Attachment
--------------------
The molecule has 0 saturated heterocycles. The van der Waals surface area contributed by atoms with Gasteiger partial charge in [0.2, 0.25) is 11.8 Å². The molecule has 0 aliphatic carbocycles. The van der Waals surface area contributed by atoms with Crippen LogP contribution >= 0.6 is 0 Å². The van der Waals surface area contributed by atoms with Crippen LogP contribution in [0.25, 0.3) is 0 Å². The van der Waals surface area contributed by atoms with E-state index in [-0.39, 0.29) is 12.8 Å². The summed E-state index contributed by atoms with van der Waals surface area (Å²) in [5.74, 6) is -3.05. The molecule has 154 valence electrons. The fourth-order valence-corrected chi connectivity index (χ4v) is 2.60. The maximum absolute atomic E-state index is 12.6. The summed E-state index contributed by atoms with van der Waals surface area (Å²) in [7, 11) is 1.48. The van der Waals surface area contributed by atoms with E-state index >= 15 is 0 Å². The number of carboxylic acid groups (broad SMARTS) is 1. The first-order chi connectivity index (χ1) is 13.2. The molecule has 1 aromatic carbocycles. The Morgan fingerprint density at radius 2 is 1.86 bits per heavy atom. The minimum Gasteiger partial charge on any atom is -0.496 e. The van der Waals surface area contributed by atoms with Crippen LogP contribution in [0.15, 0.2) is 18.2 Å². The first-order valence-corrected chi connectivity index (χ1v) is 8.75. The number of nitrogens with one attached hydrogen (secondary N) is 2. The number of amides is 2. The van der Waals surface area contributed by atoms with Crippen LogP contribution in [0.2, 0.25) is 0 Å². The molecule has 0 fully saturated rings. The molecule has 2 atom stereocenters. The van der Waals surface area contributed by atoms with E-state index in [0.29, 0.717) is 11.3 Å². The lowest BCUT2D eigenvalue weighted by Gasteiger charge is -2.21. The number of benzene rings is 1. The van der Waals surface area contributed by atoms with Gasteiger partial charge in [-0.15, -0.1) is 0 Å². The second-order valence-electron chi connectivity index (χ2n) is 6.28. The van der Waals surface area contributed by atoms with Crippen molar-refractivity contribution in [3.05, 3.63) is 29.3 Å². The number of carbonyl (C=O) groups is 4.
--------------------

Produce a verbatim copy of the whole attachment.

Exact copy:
The molecule has 0 saturated heterocycles. The van der Waals surface area contributed by atoms with Gasteiger partial charge in [0.2, 0.25) is 11.8 Å². The molecule has 0 aliphatic carbocycles. The van der Waals surface area contributed by atoms with Crippen LogP contribution >= 0.6 is 0 Å². The van der Waals surface area contributed by atoms with Crippen LogP contribution in [0.25, 0.3) is 0 Å². The van der Waals surface area contributed by atoms with E-state index in [-0.39, 0.29) is 12.8 Å². The summed E-state index contributed by atoms with van der Waals surface area (Å²) in [5.74, 6) is -3.05. The molecule has 154 valence electrons. The fourth-order valence-corrected chi connectivity index (χ4v) is 2.60. The maximum absolute atomic E-state index is 12.6. The summed E-state index contributed by atoms with van der Waals surface area (Å²) in [7, 11) is 1.48. The van der Waals surface area contributed by atoms with E-state index >= 15 is 0 Å². The number of carboxylic acid groups (broad SMARTS) is 1. The first-order chi connectivity index (χ1) is 13.2. The molecule has 1 aromatic carbocycles. The Morgan fingerprint density at radius 2 is 1.86 bits per heavy atom. The minimum Gasteiger partial charge on any atom is -0.496 e. The van der Waals surface area contributed by atoms with Crippen LogP contribution in [0.15, 0.2) is 18.2 Å². The first-order valence-corrected chi connectivity index (χ1v) is 8.75. The number of nitrogens with one attached hydrogen (secondary N) is 2. The number of amides is 2. The van der Waals surface area contributed by atoms with Crippen LogP contribution in [0.2, 0.25) is 0 Å². The molecule has 0 fully saturated rings. The molecule has 2 atom stereocenters. The van der Waals surface area contributed by atoms with E-state index in [0.29, 0.717) is 11.3 Å². The lowest BCUT2D eigenvalue weighted by Gasteiger charge is -2.21. The number of benzene rings is 1. The van der Waals surface area contributed by atoms with Gasteiger partial charge in [-0.15, -0.1) is 0 Å². The second-order valence-electron chi connectivity index (χ2n) is 6.28. The van der Waals surface area contributed by atoms with Crippen molar-refractivity contribution in [3.05, 3.63) is 29.3 Å². The number of carbonyl (C=O) groups is 4.